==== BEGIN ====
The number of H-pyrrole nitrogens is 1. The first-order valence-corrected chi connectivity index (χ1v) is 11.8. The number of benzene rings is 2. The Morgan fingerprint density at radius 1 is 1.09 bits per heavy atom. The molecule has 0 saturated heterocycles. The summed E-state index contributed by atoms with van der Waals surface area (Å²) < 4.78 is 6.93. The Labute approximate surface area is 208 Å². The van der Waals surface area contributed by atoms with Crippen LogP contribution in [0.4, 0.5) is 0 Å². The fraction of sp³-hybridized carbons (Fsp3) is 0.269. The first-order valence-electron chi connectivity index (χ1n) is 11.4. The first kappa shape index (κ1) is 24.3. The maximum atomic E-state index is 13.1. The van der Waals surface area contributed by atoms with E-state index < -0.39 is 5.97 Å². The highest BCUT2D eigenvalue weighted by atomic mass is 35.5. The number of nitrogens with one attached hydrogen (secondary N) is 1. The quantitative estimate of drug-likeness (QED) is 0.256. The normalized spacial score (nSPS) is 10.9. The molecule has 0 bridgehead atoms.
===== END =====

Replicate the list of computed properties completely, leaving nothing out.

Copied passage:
The number of H-pyrrole nitrogens is 1. The first-order valence-corrected chi connectivity index (χ1v) is 11.8. The number of benzene rings is 2. The Morgan fingerprint density at radius 1 is 1.09 bits per heavy atom. The molecule has 0 saturated heterocycles. The summed E-state index contributed by atoms with van der Waals surface area (Å²) < 4.78 is 6.93. The Labute approximate surface area is 208 Å². The van der Waals surface area contributed by atoms with Crippen LogP contribution in [0.4, 0.5) is 0 Å². The fraction of sp³-hybridized carbons (Fsp3) is 0.269. The first-order valence-electron chi connectivity index (χ1n) is 11.4. The first kappa shape index (κ1) is 24.3. The maximum atomic E-state index is 13.1. The van der Waals surface area contributed by atoms with E-state index < -0.39 is 5.97 Å². The highest BCUT2D eigenvalue weighted by atomic mass is 35.5. The number of nitrogens with one attached hydrogen (secondary N) is 1. The quantitative estimate of drug-likeness (QED) is 0.256. The normalized spacial score (nSPS) is 10.9. The molecule has 0 bridgehead atoms.